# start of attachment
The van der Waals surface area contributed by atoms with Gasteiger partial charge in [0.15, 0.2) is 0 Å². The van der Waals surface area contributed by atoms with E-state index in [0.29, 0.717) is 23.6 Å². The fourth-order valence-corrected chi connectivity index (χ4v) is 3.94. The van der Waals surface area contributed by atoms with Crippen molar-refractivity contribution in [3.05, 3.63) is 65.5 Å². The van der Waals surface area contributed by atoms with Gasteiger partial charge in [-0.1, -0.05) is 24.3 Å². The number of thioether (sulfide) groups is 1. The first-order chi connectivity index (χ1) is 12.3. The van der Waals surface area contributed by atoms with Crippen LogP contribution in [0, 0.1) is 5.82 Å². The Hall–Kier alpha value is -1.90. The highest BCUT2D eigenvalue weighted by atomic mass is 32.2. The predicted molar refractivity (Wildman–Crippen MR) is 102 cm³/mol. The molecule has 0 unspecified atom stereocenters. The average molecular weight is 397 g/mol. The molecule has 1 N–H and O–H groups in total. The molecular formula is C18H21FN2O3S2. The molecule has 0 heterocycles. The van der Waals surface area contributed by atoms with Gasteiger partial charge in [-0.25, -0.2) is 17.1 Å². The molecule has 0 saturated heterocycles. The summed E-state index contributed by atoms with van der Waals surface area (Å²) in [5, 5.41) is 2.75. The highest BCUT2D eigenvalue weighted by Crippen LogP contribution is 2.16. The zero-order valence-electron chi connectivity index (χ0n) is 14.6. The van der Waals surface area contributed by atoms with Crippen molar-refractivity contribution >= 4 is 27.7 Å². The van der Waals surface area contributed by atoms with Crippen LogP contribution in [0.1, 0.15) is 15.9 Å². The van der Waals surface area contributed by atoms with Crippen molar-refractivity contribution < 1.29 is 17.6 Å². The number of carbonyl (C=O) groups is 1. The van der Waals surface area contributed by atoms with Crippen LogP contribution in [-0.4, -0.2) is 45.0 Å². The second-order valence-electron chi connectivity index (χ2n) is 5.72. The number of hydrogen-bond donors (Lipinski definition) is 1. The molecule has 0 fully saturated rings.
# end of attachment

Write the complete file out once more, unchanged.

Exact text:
The van der Waals surface area contributed by atoms with Gasteiger partial charge in [0.15, 0.2) is 0 Å². The van der Waals surface area contributed by atoms with E-state index in [0.29, 0.717) is 23.6 Å². The fourth-order valence-corrected chi connectivity index (χ4v) is 3.94. The van der Waals surface area contributed by atoms with Crippen molar-refractivity contribution in [3.05, 3.63) is 65.5 Å². The van der Waals surface area contributed by atoms with Gasteiger partial charge in [-0.1, -0.05) is 24.3 Å². The number of thioether (sulfide) groups is 1. The first-order chi connectivity index (χ1) is 12.3. The van der Waals surface area contributed by atoms with Crippen LogP contribution in [0, 0.1) is 5.82 Å². The Hall–Kier alpha value is -1.90. The highest BCUT2D eigenvalue weighted by atomic mass is 32.2. The predicted molar refractivity (Wildman–Crippen MR) is 102 cm³/mol. The molecule has 0 unspecified atom stereocenters. The average molecular weight is 397 g/mol. The molecule has 1 N–H and O–H groups in total. The molecular formula is C18H21FN2O3S2. The molecule has 0 heterocycles. The van der Waals surface area contributed by atoms with Gasteiger partial charge in [-0.25, -0.2) is 17.1 Å². The molecule has 0 saturated heterocycles. The summed E-state index contributed by atoms with van der Waals surface area (Å²) in [5, 5.41) is 2.75. The highest BCUT2D eigenvalue weighted by Crippen LogP contribution is 2.16. The zero-order valence-electron chi connectivity index (χ0n) is 14.6. The van der Waals surface area contributed by atoms with Crippen molar-refractivity contribution >= 4 is 27.7 Å². The van der Waals surface area contributed by atoms with Crippen LogP contribution in [0.1, 0.15) is 15.9 Å². The van der Waals surface area contributed by atoms with Crippen molar-refractivity contribution < 1.29 is 17.6 Å². The number of carbonyl (C=O) groups is 1. The van der Waals surface area contributed by atoms with Crippen LogP contribution in [-0.4, -0.2) is 45.0 Å². The second-order valence-electron chi connectivity index (χ2n) is 5.72. The number of hydrogen-bond donors (Lipinski definition) is 1. The molecule has 0 fully saturated rings.